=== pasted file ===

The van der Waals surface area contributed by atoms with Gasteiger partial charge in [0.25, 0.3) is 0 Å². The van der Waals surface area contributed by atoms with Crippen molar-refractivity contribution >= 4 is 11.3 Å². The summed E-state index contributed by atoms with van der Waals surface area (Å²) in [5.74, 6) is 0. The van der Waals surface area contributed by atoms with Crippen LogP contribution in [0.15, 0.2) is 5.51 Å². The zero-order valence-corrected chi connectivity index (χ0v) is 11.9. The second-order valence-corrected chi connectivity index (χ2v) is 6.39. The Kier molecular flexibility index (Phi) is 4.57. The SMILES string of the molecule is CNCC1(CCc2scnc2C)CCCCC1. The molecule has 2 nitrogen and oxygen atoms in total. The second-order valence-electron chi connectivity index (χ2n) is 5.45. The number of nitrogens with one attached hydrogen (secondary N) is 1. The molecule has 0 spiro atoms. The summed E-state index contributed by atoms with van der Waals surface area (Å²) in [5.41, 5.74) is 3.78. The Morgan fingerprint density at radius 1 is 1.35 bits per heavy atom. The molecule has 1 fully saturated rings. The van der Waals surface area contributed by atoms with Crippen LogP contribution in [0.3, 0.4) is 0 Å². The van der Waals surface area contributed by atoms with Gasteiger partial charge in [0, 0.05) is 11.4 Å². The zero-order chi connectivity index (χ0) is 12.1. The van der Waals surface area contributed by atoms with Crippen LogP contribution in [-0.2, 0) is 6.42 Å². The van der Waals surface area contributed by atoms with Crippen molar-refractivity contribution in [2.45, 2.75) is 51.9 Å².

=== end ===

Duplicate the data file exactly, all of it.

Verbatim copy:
The van der Waals surface area contributed by atoms with Gasteiger partial charge in [0.25, 0.3) is 0 Å². The van der Waals surface area contributed by atoms with Crippen molar-refractivity contribution >= 4 is 11.3 Å². The summed E-state index contributed by atoms with van der Waals surface area (Å²) in [5.74, 6) is 0. The van der Waals surface area contributed by atoms with Crippen LogP contribution in [0.15, 0.2) is 5.51 Å². The zero-order valence-corrected chi connectivity index (χ0v) is 11.9. The second-order valence-corrected chi connectivity index (χ2v) is 6.39. The Kier molecular flexibility index (Phi) is 4.57. The SMILES string of the molecule is CNCC1(CCc2scnc2C)CCCCC1. The molecule has 2 nitrogen and oxygen atoms in total. The second-order valence-electron chi connectivity index (χ2n) is 5.45. The number of nitrogens with one attached hydrogen (secondary N) is 1. The molecule has 0 spiro atoms. The summed E-state index contributed by atoms with van der Waals surface area (Å²) in [5.41, 5.74) is 3.78. The Morgan fingerprint density at radius 1 is 1.35 bits per heavy atom. The molecule has 1 fully saturated rings. The van der Waals surface area contributed by atoms with Crippen LogP contribution in [0.3, 0.4) is 0 Å². The van der Waals surface area contributed by atoms with Gasteiger partial charge in [0, 0.05) is 11.4 Å². The zero-order chi connectivity index (χ0) is 12.1. The van der Waals surface area contributed by atoms with Crippen LogP contribution in [-0.2, 0) is 6.42 Å². The van der Waals surface area contributed by atoms with Crippen molar-refractivity contribution in [2.45, 2.75) is 51.9 Å².